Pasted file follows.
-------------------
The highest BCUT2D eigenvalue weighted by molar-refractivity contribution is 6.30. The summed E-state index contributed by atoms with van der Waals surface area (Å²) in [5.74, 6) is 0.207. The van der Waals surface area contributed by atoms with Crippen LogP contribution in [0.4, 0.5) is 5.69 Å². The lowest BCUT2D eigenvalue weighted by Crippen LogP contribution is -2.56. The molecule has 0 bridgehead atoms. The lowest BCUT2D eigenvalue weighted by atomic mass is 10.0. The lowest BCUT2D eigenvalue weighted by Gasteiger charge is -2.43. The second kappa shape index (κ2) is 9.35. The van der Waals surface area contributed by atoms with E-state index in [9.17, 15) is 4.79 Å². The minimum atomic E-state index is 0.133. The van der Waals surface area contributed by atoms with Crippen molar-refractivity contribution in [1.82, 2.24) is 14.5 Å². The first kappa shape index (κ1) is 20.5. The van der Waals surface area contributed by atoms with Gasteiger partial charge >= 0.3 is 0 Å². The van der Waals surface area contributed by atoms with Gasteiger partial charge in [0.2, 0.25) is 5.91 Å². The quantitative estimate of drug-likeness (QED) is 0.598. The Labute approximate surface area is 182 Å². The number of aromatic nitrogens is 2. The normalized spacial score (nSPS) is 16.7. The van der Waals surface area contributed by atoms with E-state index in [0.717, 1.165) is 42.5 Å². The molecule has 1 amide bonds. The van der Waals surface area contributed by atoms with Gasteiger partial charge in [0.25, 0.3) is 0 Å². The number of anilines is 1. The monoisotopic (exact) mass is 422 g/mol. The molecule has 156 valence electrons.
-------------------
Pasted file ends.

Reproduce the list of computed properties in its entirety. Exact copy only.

The highest BCUT2D eigenvalue weighted by molar-refractivity contribution is 6.30. The summed E-state index contributed by atoms with van der Waals surface area (Å²) in [5.74, 6) is 0.207. The van der Waals surface area contributed by atoms with Crippen LogP contribution in [0.4, 0.5) is 5.69 Å². The lowest BCUT2D eigenvalue weighted by Crippen LogP contribution is -2.56. The molecule has 0 bridgehead atoms. The lowest BCUT2D eigenvalue weighted by atomic mass is 10.0. The lowest BCUT2D eigenvalue weighted by Gasteiger charge is -2.43. The second kappa shape index (κ2) is 9.35. The van der Waals surface area contributed by atoms with E-state index in [9.17, 15) is 4.79 Å². The minimum atomic E-state index is 0.133. The van der Waals surface area contributed by atoms with Crippen molar-refractivity contribution in [1.82, 2.24) is 14.5 Å². The first kappa shape index (κ1) is 20.5. The van der Waals surface area contributed by atoms with Gasteiger partial charge >= 0.3 is 0 Å². The van der Waals surface area contributed by atoms with Gasteiger partial charge in [0.2, 0.25) is 5.91 Å². The quantitative estimate of drug-likeness (QED) is 0.598. The Labute approximate surface area is 182 Å². The number of aromatic nitrogens is 2. The normalized spacial score (nSPS) is 16.7. The van der Waals surface area contributed by atoms with E-state index in [0.717, 1.165) is 42.5 Å². The molecule has 1 amide bonds. The van der Waals surface area contributed by atoms with Gasteiger partial charge in [0.25, 0.3) is 0 Å². The number of anilines is 1. The monoisotopic (exact) mass is 422 g/mol. The molecule has 156 valence electrons.